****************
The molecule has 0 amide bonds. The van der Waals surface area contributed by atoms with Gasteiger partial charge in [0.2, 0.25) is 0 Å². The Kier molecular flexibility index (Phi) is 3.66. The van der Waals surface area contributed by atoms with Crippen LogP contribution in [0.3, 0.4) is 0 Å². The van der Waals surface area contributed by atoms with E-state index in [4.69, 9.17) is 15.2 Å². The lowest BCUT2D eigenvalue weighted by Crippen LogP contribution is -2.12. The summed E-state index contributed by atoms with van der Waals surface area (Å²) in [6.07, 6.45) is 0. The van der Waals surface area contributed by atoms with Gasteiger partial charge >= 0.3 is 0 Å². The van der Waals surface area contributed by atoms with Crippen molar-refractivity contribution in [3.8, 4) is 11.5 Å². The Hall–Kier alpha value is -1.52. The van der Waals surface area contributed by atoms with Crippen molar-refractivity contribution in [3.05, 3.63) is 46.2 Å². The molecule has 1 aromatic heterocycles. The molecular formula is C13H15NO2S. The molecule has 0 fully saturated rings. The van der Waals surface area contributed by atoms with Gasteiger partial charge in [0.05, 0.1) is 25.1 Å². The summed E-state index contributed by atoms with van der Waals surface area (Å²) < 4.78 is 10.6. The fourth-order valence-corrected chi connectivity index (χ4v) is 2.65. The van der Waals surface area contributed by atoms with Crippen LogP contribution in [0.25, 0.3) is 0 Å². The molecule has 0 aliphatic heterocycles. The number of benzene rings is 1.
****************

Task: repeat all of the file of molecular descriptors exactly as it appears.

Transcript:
The molecule has 0 amide bonds. The van der Waals surface area contributed by atoms with Gasteiger partial charge in [0.2, 0.25) is 0 Å². The Kier molecular flexibility index (Phi) is 3.66. The van der Waals surface area contributed by atoms with Crippen LogP contribution in [0.3, 0.4) is 0 Å². The van der Waals surface area contributed by atoms with E-state index in [4.69, 9.17) is 15.2 Å². The lowest BCUT2D eigenvalue weighted by Crippen LogP contribution is -2.12. The summed E-state index contributed by atoms with van der Waals surface area (Å²) in [6.07, 6.45) is 0. The van der Waals surface area contributed by atoms with Gasteiger partial charge >= 0.3 is 0 Å². The van der Waals surface area contributed by atoms with Crippen molar-refractivity contribution in [3.8, 4) is 11.5 Å². The Hall–Kier alpha value is -1.52. The van der Waals surface area contributed by atoms with Crippen molar-refractivity contribution in [3.05, 3.63) is 46.2 Å². The molecule has 1 aromatic heterocycles. The molecular formula is C13H15NO2S. The molecule has 0 fully saturated rings. The van der Waals surface area contributed by atoms with Gasteiger partial charge in [0.05, 0.1) is 25.1 Å². The summed E-state index contributed by atoms with van der Waals surface area (Å²) < 4.78 is 10.6. The fourth-order valence-corrected chi connectivity index (χ4v) is 2.65. The van der Waals surface area contributed by atoms with Crippen LogP contribution in [0.25, 0.3) is 0 Å². The molecule has 0 aliphatic heterocycles. The number of benzene rings is 1.